1rst Mobile Micro-content Management Conference
At the conference Saturday, I was frustrated by Molly Wright Steenson's frustration that the panel I was on couldn't answer her question, which I can't remember word for word, but was about future uses and applications for moblogging in a social context. I was frustrated because, in a way, I was there to find the answer to that question for myself. I want to know how people want to use a moblog. What do they want to do more than simply posting to blogs? Whatever it is, when I know, I'll make it.
I commented to her afterword that maybe a part of why the question was not answered that day was that being the first "moblog" conference, people have an image already of what a moblog is, and that idea was evident when much of the talk was about doing the activity of "bloggging" via mobile. Some even went so far as to say that moblogging is all about pictures.
This view of course was contrasted by the fact that people were also presenting projects that did not fit this narrow definition of moblogging. One thing that all of these projects did have in common however, was that they used mobile technology. Maybe it should have been the "1rst Mobile Micro-content Management Conference".
I know people are sick of arguing about names, and what bloggging is and what a website is etc... but the name is so important how can it not be an issue. If the name of the conference did not include "Moblog", the discussion would have been totally different. I can't imagine anyone saying something like "mobile micro-content management is all about pictures".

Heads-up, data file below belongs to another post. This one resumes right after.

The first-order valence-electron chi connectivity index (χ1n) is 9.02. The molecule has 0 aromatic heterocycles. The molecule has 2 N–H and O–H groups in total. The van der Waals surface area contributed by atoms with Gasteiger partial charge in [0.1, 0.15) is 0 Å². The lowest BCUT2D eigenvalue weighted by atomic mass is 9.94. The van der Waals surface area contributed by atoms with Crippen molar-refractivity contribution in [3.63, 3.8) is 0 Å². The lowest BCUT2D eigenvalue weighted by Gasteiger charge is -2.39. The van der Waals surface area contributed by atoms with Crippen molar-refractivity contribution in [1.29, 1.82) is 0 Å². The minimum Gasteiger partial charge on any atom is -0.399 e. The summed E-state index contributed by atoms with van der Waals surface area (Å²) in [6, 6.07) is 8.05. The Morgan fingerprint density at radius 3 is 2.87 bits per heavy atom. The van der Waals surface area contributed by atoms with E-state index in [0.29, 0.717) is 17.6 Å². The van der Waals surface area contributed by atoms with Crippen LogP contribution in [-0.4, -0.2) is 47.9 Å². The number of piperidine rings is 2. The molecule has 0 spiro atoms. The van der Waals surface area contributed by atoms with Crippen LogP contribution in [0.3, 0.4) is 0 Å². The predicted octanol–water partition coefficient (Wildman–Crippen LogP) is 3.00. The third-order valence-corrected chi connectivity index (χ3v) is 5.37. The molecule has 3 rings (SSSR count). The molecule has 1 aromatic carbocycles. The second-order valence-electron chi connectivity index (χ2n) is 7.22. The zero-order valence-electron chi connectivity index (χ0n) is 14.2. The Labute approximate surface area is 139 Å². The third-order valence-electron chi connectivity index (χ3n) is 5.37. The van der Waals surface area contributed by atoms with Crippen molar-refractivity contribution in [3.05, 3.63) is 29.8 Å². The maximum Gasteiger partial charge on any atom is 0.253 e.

When I was writing another post earlier, I looked back to a comment I had left on Joi Ito's site back in January about moblogging. I thought "Dang I was smart!".
When all is said and done, if calling it a blog helps get people excited about it and helps bring ideas to fruition, that's great. I don't care about nit-picking and it doesn't bother me either way at all. I just think that a lot of people, including myself, already have some concept of what a blog is, and although it's far from impossible to stretch that definition, starting a discussion about mobile communication technologies / microcontent mangement open standard systems totally free from that box may help stimulate ideas more freely.
I think this is exactly what frustrated Molly so much, and I'm sure others as well.
Mizuko Ito also asked a great question about how this is differs from the wiredness of Japan youth now. I can't comment on her satisfaction with the answer, but I wasn't completely satisfied. The answer as I understood it was basically that the text massaging and email exchanging between friends is one to few, but moblogging is one to world. While this is true if we use the narrow definition of moblogging, it rules out other mobile micro content management systems.
Of course if the name of the conference had not included Moblog, I probably would not have been a panel member, as once you broaden the scope to mobile micro content management systems, there must surely be some more impressive projects out there.